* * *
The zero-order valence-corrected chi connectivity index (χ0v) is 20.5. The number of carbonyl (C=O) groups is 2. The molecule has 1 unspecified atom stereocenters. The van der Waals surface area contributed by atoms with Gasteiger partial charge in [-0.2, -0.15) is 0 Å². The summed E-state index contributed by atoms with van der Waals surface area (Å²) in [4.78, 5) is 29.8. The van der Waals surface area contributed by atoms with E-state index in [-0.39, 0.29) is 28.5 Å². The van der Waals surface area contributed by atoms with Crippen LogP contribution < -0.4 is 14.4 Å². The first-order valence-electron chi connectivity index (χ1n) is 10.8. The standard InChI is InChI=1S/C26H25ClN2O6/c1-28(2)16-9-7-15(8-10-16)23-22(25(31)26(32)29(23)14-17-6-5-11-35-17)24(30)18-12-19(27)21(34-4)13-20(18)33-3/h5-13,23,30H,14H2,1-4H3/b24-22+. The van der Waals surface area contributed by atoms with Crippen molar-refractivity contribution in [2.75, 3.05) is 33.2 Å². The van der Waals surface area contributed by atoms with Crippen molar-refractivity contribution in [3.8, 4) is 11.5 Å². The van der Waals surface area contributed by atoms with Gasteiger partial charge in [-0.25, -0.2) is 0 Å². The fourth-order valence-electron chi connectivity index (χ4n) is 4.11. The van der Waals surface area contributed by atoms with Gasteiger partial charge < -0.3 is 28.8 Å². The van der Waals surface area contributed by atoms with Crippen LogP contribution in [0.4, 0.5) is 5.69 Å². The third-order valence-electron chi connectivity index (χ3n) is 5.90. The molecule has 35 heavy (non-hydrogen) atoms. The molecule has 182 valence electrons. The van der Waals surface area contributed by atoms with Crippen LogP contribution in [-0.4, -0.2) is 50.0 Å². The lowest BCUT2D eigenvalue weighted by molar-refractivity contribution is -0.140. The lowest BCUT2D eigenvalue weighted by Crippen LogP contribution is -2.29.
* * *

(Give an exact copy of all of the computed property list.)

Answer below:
The zero-order valence-corrected chi connectivity index (χ0v) is 20.5. The number of carbonyl (C=O) groups is 2. The molecule has 1 unspecified atom stereocenters. The van der Waals surface area contributed by atoms with Gasteiger partial charge in [-0.2, -0.15) is 0 Å². The summed E-state index contributed by atoms with van der Waals surface area (Å²) in [4.78, 5) is 29.8. The van der Waals surface area contributed by atoms with E-state index in [-0.39, 0.29) is 28.5 Å². The van der Waals surface area contributed by atoms with Crippen LogP contribution < -0.4 is 14.4 Å². The first-order valence-electron chi connectivity index (χ1n) is 10.8. The standard InChI is InChI=1S/C26H25ClN2O6/c1-28(2)16-9-7-15(8-10-16)23-22(25(31)26(32)29(23)14-17-6-5-11-35-17)24(30)18-12-19(27)21(34-4)13-20(18)33-3/h5-13,23,30H,14H2,1-4H3/b24-22+. The van der Waals surface area contributed by atoms with Crippen molar-refractivity contribution in [2.75, 3.05) is 33.2 Å². The van der Waals surface area contributed by atoms with Crippen molar-refractivity contribution in [3.8, 4) is 11.5 Å². The van der Waals surface area contributed by atoms with Gasteiger partial charge in [-0.25, -0.2) is 0 Å². The fourth-order valence-electron chi connectivity index (χ4n) is 4.11. The van der Waals surface area contributed by atoms with Gasteiger partial charge < -0.3 is 28.8 Å². The van der Waals surface area contributed by atoms with Crippen LogP contribution in [0.4, 0.5) is 5.69 Å². The third-order valence-electron chi connectivity index (χ3n) is 5.90. The molecule has 35 heavy (non-hydrogen) atoms. The molecule has 182 valence electrons. The van der Waals surface area contributed by atoms with Crippen LogP contribution in [-0.4, -0.2) is 50.0 Å². The lowest BCUT2D eigenvalue weighted by molar-refractivity contribution is -0.140. The lowest BCUT2D eigenvalue weighted by Crippen LogP contribution is -2.29.